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Words of Grace – Whose Purpose?

Subtle changes can become seismic shifts over time. Here is a change that is sometimes made with good intentions, but ends up making a mess of our discipleship: We can shift from understanding that our calling is to serve the purpose of God, to believing that God is to serve our purposes. And this shift has a lot to do with fear.

Consider some basic teaching of the Bible. God created the world for his purpose. We didn’t exist at creation to have a purpose of our own. Throughout the Bible, God called people to serve his purposes. King David is a great example. The Lord made David the king to point the way for the future King Jesus (1 Samuel 16; 1 Chronicles 17). As king, David was serving God’s purpose. God was not serving David’ desire to be king. This is made clear in Acts 13:36, where David is said to have served God’s purpose in his generation; then he died.

Now consider the subtle shift. To be more helpful, appealing, and relevant, God is sometimes said to be interested in helping us find our purpose in life. Everyone wants to know their purpose, and the need for purpose can be a doorway into relationship with Christ. But sometimes, something gets confused along the way. We start to think that our purpose is the one we choose for ourselves. Soon, we come to believe that God’s purpose is to serve us so we can fulfill our dreams.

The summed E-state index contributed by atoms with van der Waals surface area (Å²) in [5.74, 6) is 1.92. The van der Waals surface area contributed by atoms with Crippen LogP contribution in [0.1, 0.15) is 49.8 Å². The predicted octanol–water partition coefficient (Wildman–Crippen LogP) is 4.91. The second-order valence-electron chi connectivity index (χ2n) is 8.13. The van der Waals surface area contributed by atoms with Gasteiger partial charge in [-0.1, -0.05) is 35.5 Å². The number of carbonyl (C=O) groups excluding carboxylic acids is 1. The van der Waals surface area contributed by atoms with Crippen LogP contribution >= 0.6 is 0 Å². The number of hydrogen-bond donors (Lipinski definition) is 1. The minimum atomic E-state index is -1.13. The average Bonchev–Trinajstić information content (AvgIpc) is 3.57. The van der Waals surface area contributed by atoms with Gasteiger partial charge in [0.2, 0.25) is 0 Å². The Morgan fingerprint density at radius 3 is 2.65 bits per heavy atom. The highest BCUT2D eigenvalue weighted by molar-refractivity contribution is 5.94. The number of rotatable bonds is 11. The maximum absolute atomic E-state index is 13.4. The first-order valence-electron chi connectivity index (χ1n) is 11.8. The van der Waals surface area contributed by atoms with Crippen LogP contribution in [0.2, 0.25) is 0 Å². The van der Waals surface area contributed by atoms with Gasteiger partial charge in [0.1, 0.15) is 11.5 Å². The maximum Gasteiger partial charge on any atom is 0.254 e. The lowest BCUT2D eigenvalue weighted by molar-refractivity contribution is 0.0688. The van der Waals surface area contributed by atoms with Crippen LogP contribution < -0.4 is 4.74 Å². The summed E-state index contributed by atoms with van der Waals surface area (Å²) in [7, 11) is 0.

The result of the subtle change related to finding our purpose in life is the seismic shift of believing that discipleship is no longer about denying ourselves, taking up our cross, and following Christ. Discipleship becomes about finding a purpose, dreaming a dream, and then taking God on to help us fulfill it. That’s not the way of Christ.

God has, indeed, created us for a purpose. In Romans 8:28, we are told that God is active in the lives of his children to work all things together for good. The children of God are identified as those who are called according to his purpose. The text doesn’t say God works in the lives of people so they can fulfill the purposes of their choosing. It says that he works in the lives of those called for his purpose. That purpose is to glorify him. We glorify him most when, as Romans 8:29 says, we are being conformed to his Son, Jesus Christ. Our calling and purpose is given to us “in Christ.”

What does this have to do with fear? The purposes of God cannot be thwarted. He will accomplish what he intends. As those who are called to be conformed to Christ, we can be sure that he will bring it to pass. Nothing and no one can stop God. That’s why king David said, “even though I walk through the valley of the shadow of death, I will fear no evil” (Psalm 23). David knew he was a part of God’s purpose. He did not fear because he was sure God would accomplish it.

So many of our fears are rooted in the prospect of unfulfilled purposes and dreams. But for the Christian, this fear is removed when we see ourselves taken up into the purpose of God and come to believe that he will bring it to pass.

Join us Sunday as we continue to hear the word of the Lord to us saying, “Fear not.”

-Scott

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